• Rachel
        Rachel says:

        Regardless of what is going on, Penelope is suffering. She needs and deserves help, either way. No one ever deserves abandonment or abuse.

      • Sabine
        Sabine says:

        Virginia–I believe she only has one autistic child. Anyone…am I right? In any case, I see your anger really creates lots of typos in all of your comments. And despite the fact that you hate this blog, you read and comment too much. Hard to imagine living in your perfect little world. Are you really this perfect? Have you never made mistakes (outside of your terrible typos and your lousy attempt to use big words just to seem more intelligent)? I have. I have made plenty of mistakes. I stayed with an emotionally abusisve addict for four years, mostly because I wanted a two parent household for my kids. When it ran its course, I decided a single parent household was better for my kids than the alternative. I stayed for so long because I wanted that perfect world that you seem to reside in (or shall I say preside over Madame Judge and Jury). In any case, if your life is so perfect that you can judge all others, then by all means go and work in the child welfare system. There are plenty of children that are seriously being abused and neglected that could use your judgemental attitude. From what I can tell, Penelope has put tons of thought into how to give her kids the best environment possible. In spite any mistakes she may have made, I’m confident that her intelligent analysis of the life she provides for her children will ultimately lead her down the best path. Self awareness is so important, especially when you have kids to care for.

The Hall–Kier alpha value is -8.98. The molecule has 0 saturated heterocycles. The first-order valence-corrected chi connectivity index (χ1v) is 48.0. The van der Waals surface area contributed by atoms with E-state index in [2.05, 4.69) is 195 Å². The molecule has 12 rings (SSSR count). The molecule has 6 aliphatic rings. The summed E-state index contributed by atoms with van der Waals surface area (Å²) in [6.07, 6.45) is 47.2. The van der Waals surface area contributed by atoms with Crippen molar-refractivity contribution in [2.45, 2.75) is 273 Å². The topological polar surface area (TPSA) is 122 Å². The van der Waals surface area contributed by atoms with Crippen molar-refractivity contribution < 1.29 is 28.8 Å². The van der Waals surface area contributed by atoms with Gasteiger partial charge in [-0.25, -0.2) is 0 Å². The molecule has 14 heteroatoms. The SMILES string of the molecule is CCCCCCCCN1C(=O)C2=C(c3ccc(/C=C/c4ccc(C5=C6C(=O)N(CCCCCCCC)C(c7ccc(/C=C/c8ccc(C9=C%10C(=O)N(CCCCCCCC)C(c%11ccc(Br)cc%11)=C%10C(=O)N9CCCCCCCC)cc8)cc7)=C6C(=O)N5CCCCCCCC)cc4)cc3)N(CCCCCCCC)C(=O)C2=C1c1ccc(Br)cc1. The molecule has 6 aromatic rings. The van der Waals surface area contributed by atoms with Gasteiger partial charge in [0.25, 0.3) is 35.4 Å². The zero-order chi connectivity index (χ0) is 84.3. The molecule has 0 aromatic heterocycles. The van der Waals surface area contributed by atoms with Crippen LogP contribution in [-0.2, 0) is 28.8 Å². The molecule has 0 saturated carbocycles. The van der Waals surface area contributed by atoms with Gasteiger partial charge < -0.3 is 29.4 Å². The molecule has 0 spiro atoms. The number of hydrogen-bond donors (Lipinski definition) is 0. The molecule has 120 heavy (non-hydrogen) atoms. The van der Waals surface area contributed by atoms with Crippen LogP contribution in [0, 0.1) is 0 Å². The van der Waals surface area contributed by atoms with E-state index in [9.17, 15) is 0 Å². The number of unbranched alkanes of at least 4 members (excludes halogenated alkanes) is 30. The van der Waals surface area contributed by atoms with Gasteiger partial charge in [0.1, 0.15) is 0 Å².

• Don
        Don says: